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Research based teaching at the Chair of Visual and Media Anthropology

The chair of Visual and Media Anthropology wants to provide students with the opportunity to gain first-hand experience in conducting research on visual and media cultures such as 'fine and popular' art, street art, cinema and documentary films as well as photography. Through these foci, and equipped with the necessary competence to navigate and critically handle multi-media databases, they have been trained to create online visual essays. To provide sufficient research data and state-of-the art teaching environment, a specific concept for research-based seminars has been developed that enables students to develop own research projects and new ways to present their project results. With the encounter of research-based case-studies, interdisciplinary theoretical and methodological concepts and ongoing engagement with digital tools (by means of parallel tutorials), the students develop a competence to rethink canonised frames of knowledge and challenge 'container epistemologies'. Projects may range from text-based essays too new website-based platforms such as blogs, photo-essays or online exhibitions. 

Since 2009 Christiane Brosius and Cathrine Bublatzky are engaged in revising existing formats of the visual essay in Anthropological writing and to develop new methodological approaches for analyzing ethnographic image and text based material. During a period of 2 years, they received support by the Heidelberg University program ‘Welcome to Research’ and a financial funding of almost 20.000 Euro (2013 - 2015). They conceptualized a seminar format that allows students to work with scientific image-databases and digital platforms. In the light of innovative intersections between Digital Humanities and Anthropology those platforms allow intense annotation of images and videos, non-linear narrations and interlinks between diverse materials and data.

Research based seminars

In cooperation with the Heidelberg Research Architecture (HRA) and the Department of Key Competencies and Didactics, Christiane Brosius and Cathrine Bublatzky developed a specific tutorial in which advanced students train students in technical skills for using annotation tools such as HyperImage, and secondly set up an image database for individual student projects. While applying those tools in the seminars, students’ and teachers’ experience could in return serve the technical and programmer staff at the HRA to develop the digital tools further.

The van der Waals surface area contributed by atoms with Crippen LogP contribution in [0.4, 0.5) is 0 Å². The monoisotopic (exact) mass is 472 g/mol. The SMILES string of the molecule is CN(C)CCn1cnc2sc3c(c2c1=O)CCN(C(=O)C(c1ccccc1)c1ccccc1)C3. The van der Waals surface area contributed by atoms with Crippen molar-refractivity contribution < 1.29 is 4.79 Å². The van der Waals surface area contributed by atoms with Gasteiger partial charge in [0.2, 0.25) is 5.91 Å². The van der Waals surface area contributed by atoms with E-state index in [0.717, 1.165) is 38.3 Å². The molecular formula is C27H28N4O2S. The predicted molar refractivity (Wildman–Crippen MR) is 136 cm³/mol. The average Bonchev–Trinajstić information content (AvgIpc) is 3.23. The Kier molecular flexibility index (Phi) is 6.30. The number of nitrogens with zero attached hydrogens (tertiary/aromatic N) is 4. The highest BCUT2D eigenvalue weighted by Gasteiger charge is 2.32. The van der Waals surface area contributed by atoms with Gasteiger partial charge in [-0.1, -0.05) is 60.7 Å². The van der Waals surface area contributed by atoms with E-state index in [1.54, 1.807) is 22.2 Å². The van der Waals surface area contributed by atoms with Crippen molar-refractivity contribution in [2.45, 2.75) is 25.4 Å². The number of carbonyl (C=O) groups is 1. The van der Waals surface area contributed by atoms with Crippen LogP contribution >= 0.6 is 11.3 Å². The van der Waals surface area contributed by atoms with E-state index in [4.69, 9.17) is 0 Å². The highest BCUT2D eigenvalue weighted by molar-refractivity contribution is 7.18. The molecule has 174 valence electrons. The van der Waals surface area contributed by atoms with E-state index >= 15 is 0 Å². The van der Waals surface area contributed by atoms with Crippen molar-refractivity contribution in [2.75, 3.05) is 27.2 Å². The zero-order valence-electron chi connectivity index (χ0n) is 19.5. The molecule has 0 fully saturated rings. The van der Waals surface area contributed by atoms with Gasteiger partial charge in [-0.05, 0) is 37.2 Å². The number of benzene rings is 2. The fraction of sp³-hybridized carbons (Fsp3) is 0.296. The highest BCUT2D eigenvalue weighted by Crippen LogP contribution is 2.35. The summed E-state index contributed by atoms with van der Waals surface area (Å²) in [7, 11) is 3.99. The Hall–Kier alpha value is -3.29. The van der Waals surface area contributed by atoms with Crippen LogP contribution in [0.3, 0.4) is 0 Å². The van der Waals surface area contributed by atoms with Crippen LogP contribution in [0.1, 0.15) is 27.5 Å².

One example for this cooperation is Cathrine Bublatzky's seminar on Ethnographic Photography. Throughout the course students created photographic projects and presented their results with the photo essay tools of Atomic Wiki. Along the experience the Atomic Wiki tool was developed further which then, in a longer run, became an innovative teaching element for seminars at the anthropology institute and other departments at Heidelberg University.

Subsequently, in following seminars such as ‚Art as Ethnography’, ‘Migration in art and film’ (Christiane Brosius and Cathrine Bublatzky) as well as ‚Visual Anthropology – Photographic Archives and HyperImage’ and ‘Methods in Visual and Media Ethnography’ (Cathrine Bublatzky) the creation of innovative approaches to integrate multi-media data in experimental ethnographic writing on digital platforms presented a center point. Particularly the application of the image annotation platform HyperImage gained wide resonance among students and scholars at Heidelberg University as well as from other Universities (e.g. Cambridge, Leiden). In this regard invitations for several talks by Christiane Brosius and Cathrine Bublatzky as well as a Visual writing workshop by Cathrine Bublatzky represent the growing attention within the academic community.

More information about selected student projects here.

Since the winter term 2013, several seminars took place at the Chair of Visual and Media Anthropology which were funded by the "Welcome to Research" programme by Heidelberg University.


Student Projects

Picture by Christine Grote

In our seminars we encourage students to conduct their own small- and medium scale research work.

Find detailed information about selected student projects here.